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Vorkuta is a city built beside a coal mine, north of the Arctic Circle, in barely habitable, treeless tundra. Vorkuta is also the Soviet Union in miniature. Objectively speaking, it's an awful place, but people lived in it, people got used to it—and now they don't want it to change. -Anne Applebaum, Saving Russia's Armpit

Built by prisoners and maintained by a tremendous feat of the Soviet government, Vorkuta is equally known for its vast coal resources and its miserable climate. Inhabited by approximately 120,000 people, Vorkuta is situated on tundra permafrost in the Komi region of Russia, just North of the Arctic circle in the Pechora coal basin. Soviet mythology has it that Vorkuta's most famous resource was intially discovered by a trapper named Popov, when in 1919 he set up camp, using the abundant black rocks he'd found as a windscreen. When the rocks themselves caught fire, Popov excitedly brought them back to Moscow where they were determined to be coal. The discovery went largely ignored until 1930, when the area was the subject of a geological survey that determined it was in fact extremely rich in coal.

Vorkuta's first settlers were 23 prisoners who arrived via the Arctic Sea in 1931. Their initial purpose was to construct a railway, which today provides Vorkuta's only link to the outside world, aside from an expensive airplane trip. Within two years, Vorkuta's famous labour camps were established, forming the Northernmost tip of the prison camp system dubbed the gulag archipelago by writer Alexandr Solzhenitsyn.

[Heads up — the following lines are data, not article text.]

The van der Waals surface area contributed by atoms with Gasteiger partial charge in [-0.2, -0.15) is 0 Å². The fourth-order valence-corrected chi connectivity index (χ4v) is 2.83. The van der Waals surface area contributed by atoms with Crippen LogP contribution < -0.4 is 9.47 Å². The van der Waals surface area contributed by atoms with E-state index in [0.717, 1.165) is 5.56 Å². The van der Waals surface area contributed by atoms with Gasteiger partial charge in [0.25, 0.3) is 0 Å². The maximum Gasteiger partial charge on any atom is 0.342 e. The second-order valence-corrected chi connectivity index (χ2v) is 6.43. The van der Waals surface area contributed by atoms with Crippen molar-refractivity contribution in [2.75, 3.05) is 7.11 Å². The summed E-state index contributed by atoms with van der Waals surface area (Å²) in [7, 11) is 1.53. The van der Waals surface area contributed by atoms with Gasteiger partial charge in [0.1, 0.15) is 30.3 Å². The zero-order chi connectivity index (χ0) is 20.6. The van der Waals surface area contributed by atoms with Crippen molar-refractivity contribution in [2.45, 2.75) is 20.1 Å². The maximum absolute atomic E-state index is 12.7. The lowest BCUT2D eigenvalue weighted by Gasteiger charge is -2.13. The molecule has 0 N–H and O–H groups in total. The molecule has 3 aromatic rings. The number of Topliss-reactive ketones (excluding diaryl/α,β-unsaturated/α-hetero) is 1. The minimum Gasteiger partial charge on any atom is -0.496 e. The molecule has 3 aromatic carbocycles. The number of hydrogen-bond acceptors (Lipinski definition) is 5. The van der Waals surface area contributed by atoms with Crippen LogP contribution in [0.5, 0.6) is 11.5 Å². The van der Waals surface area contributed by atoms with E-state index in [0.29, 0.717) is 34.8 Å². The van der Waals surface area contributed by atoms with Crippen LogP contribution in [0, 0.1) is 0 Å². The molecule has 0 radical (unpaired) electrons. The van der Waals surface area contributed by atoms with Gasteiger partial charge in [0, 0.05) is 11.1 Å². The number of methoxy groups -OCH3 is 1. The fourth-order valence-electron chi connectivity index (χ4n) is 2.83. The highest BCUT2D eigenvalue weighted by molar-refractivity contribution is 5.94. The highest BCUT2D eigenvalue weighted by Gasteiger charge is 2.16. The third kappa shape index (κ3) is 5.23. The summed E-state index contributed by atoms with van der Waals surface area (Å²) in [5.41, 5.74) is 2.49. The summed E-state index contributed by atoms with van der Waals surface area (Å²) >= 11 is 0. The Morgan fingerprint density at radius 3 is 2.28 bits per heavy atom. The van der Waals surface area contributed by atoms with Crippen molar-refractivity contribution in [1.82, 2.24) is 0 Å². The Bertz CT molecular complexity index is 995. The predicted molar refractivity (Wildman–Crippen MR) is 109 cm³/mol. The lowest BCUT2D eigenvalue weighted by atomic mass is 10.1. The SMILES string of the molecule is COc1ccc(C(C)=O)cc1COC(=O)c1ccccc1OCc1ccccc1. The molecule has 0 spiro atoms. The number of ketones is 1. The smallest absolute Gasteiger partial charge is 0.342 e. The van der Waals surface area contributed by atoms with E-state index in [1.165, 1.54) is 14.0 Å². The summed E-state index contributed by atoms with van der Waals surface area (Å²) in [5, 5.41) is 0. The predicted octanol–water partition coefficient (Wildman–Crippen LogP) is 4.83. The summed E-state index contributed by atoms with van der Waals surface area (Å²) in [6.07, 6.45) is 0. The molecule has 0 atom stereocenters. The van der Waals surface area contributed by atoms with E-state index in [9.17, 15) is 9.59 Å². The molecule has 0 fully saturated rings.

Over the next two and a half years, an estimated 1 million prisoners passed through Vorkuta, one of the busiest hubs in the labour camp system. It is difficult to estimate the number of lives lost at the camp in Vorkuta, due to the unreliability of KGB records, however, some locals claim that when the active layer of soil is disturbed away by spring melting, fields of human bones sprout up around the city.

Vorkuta was officially established as city in 1942, its population consisting mainly of prison camp labourers and their NKVD overseers. During the Second World War, when the Nazis overran the Donbas region, Vorkuta became the main supplier of coal for the Soviets' war effort.

Following Stalin's death in 1953, the labour camps were ostensibly shut down, although there are some reports that these camps continuted to operate in Vorkuta until the 1980s. While throughout the Soviet Union scores of political prisoners were finally permitted to return home, Vorkuta's inhabitants were forced to remain where they were.

The Soviet propaganda machine swiftly went into action, convincing Vorkuta's miners that by braving Arctic winters and near-perpetual darkness to bring coal to Soviet families, they were leading heroic lives. In truth, the average Soviet family had very little use for coal, as the cost to heat an apartment for 11 months of the year was far beyond most families' means. The perplexing reality of Vorkuta was that the value of the coal unearthed there was miniscule compared to the cost of maintaining the buildings and facilities that constituted the communist façade.

The 1960s and 70s were marked by the rapid construction of shops, theatres, swimming pools, and schools in order to entice new families attracted by the promise of higher wages. The Soviet government's attempts to exploit the natural resources of the region while instilling its residents with a chronically positive, patriotic mentality were extremely successful--too successful, in fact.

Today, the town is a financial drain, a monument to a bygone era. Putin's government is trying its hardest to persuade many of Vorkuta's inhabitants to migrate southward in the hope that a smaller city will be much less expensive to maintain. While these efforts are often successful, the majority of these people somehow find their way back to their cold, miserable, town. Whether it is due to a lack of employment, new friends, an inability to leave behind a town that was once so highly touted, or even simple homesickness, its residents are ensuring that the Russian government will have an extremely difficult time depopulating Vorkuta.

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